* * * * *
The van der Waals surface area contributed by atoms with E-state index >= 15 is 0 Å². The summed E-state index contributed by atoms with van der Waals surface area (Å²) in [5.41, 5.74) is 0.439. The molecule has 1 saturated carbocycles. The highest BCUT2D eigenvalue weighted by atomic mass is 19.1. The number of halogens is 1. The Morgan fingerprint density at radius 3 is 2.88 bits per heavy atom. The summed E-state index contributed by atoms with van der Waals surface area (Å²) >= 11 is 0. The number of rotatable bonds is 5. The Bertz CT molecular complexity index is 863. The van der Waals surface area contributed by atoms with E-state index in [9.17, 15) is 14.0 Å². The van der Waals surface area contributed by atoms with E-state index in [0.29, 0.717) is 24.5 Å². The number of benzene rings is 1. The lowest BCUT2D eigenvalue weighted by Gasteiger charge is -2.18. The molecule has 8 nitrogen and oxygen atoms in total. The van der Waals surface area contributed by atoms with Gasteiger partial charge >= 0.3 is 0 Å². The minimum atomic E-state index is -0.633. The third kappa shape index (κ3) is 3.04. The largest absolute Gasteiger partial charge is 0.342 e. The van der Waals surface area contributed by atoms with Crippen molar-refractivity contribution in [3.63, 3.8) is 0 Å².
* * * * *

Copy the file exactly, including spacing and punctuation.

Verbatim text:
The van der Waals surface area contributed by atoms with E-state index >= 15 is 0 Å². The summed E-state index contributed by atoms with van der Waals surface area (Å²) in [5.41, 5.74) is 0.439. The molecule has 1 saturated carbocycles. The highest BCUT2D eigenvalue weighted by atomic mass is 19.1. The number of halogens is 1. The Morgan fingerprint density at radius 3 is 2.88 bits per heavy atom. The summed E-state index contributed by atoms with van der Waals surface area (Å²) >= 11 is 0. The number of rotatable bonds is 5. The Bertz CT molecular complexity index is 863. The van der Waals surface area contributed by atoms with E-state index in [9.17, 15) is 14.0 Å². The van der Waals surface area contributed by atoms with E-state index in [0.29, 0.717) is 24.5 Å². The number of benzene rings is 1. The lowest BCUT2D eigenvalue weighted by Gasteiger charge is -2.18. The molecule has 8 nitrogen and oxygen atoms in total. The van der Waals surface area contributed by atoms with Gasteiger partial charge >= 0.3 is 0 Å². The minimum atomic E-state index is -0.633. The third kappa shape index (κ3) is 3.04. The largest absolute Gasteiger partial charge is 0.342 e. The van der Waals surface area contributed by atoms with Crippen molar-refractivity contribution in [3.63, 3.8) is 0 Å².